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Mod Pathol. 2006 Mar;19(3):407-16.

Local recurrence of myxofibrosarcoma is associated with increase in tumour grade and cytogenetic aberrations, suggesting a multistep tumour progression model.

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Department of Pathology, Leiden University Medical Center, Leiden, The Netherlands.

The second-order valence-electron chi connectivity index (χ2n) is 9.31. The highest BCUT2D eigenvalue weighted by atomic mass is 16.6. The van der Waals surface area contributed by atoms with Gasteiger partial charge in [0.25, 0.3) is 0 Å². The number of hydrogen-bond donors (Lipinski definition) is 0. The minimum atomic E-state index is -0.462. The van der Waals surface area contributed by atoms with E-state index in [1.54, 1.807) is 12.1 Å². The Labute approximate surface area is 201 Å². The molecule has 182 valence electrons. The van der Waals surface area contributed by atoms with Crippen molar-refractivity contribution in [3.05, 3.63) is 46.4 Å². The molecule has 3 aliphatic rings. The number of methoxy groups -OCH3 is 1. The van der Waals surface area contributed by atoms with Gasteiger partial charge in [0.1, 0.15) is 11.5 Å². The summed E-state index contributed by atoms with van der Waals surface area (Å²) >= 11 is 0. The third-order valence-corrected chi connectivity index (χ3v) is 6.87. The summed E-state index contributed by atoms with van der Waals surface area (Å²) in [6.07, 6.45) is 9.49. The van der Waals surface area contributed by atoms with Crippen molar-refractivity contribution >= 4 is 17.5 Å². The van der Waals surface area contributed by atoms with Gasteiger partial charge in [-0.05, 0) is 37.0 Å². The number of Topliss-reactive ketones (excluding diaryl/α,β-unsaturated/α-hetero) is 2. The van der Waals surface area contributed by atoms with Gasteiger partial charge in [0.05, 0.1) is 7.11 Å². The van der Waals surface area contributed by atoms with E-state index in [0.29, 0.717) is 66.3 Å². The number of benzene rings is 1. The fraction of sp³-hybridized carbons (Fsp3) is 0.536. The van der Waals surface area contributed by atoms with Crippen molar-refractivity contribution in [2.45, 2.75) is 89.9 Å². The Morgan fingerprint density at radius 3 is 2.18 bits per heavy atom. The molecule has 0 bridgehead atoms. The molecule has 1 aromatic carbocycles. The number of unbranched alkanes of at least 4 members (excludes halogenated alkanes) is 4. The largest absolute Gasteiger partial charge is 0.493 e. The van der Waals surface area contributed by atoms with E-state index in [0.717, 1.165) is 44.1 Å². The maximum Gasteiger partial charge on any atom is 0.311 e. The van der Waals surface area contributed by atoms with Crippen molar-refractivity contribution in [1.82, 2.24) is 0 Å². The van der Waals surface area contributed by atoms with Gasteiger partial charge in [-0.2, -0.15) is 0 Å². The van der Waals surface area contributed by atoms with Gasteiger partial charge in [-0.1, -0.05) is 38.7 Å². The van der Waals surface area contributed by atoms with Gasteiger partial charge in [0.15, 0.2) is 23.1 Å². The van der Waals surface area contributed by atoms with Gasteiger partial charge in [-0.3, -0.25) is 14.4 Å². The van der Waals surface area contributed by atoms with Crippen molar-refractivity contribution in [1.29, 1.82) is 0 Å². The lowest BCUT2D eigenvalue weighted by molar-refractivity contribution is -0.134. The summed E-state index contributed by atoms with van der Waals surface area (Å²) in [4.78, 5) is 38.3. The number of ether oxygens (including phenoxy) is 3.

Myxofibrosarcoma is one of the most frequent soft tissue tumours in elderly patients, mostly arising in the extremities. Grade I lesions are only locally aggressive whereas grade II and grade III lesions have metastatic potential. The differential diagnosis contains several other (benign) myxoid soft tissue tumours. A number of sarcomas are characterised by specific cytogenetic aberrations, giving not only insight in their biological pathways; they also serve as molecular markers in difficult diagnoses. Cytogenetic data on myxofibrosarcoma are scarce with only few isolated cases described in the literature. No specific chromosomal aberrations have been detected so far. Moreover, molecular pathways in tumorigenesis and progression of myxofibrosarcoma are barely understood. We studied the clinicopathologic data and karyotypes of 32 myxofibrosarcomas using conventional banding and multicolour COmbined Binary RAtio labelling fluorescence in situ hybridisation technique. We included eight grade I, eight grade II and 16 grade III lesions. In all, 22 were primary tumours, nine were local recurrences and one a lymph node metastasis. The myxofibrosarcomas showed equal sex distribution, were mostly located at the extremities with two thirds deep-seated and had an average age of occurrence of 66 years. We found normal karyotypes in eight cases and clonal beside nonclonal aberrations in 22 cases. Complex cytogenetic anomalies were found in all grades. However, no tumour-specific chromosomal abnormalities could be withdrawn. Local recurrences showed increase in grade compared to their primary lesions. Interestingly, these recurrences showed more complex cytogenetic aberrations. Increase in grade seems to parallel increase in cytogenetic aberrations and malignant potential. Since the chromosomal aberrations found were not tumour type specific, they seem to be rather the result of secondary events in tumour progression and tumour genetic instability. Based on these findings, we suggest that tumorigenesis of myxofibrosarcoma is mainly a multistep genetic process, probably ruled by genetic instability caused by targeted checkpoint genes.

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